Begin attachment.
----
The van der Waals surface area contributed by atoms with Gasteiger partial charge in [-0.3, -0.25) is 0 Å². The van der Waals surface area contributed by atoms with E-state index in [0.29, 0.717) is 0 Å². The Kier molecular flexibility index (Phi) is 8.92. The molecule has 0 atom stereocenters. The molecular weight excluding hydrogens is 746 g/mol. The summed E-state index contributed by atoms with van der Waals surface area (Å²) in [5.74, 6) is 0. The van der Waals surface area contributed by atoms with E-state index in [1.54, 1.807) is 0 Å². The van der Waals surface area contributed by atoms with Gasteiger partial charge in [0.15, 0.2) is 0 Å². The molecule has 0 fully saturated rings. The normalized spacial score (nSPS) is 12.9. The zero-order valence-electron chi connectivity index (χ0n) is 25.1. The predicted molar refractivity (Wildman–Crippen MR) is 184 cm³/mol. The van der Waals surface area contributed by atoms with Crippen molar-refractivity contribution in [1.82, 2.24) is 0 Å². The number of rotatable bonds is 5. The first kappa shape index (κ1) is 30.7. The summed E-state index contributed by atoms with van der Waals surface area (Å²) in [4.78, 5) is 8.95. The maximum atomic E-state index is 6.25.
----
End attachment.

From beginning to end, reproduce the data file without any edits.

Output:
The van der Waals surface area contributed by atoms with Gasteiger partial charge in [-0.3, -0.25) is 0 Å². The van der Waals surface area contributed by atoms with E-state index in [0.29, 0.717) is 0 Å². The Kier molecular flexibility index (Phi) is 8.92. The molecule has 0 atom stereocenters. The molecular weight excluding hydrogens is 746 g/mol. The summed E-state index contributed by atoms with van der Waals surface area (Å²) in [5.74, 6) is 0. The van der Waals surface area contributed by atoms with E-state index in [1.54, 1.807) is 0 Å². The van der Waals surface area contributed by atoms with Gasteiger partial charge in [0.15, 0.2) is 0 Å². The molecule has 0 fully saturated rings. The normalized spacial score (nSPS) is 12.9. The zero-order valence-electron chi connectivity index (χ0n) is 25.1. The predicted molar refractivity (Wildman–Crippen MR) is 184 cm³/mol. The van der Waals surface area contributed by atoms with Crippen molar-refractivity contribution in [1.82, 2.24) is 0 Å². The number of rotatable bonds is 5. The first kappa shape index (κ1) is 30.7. The summed E-state index contributed by atoms with van der Waals surface area (Å²) in [4.78, 5) is 8.95. The maximum atomic E-state index is 6.25.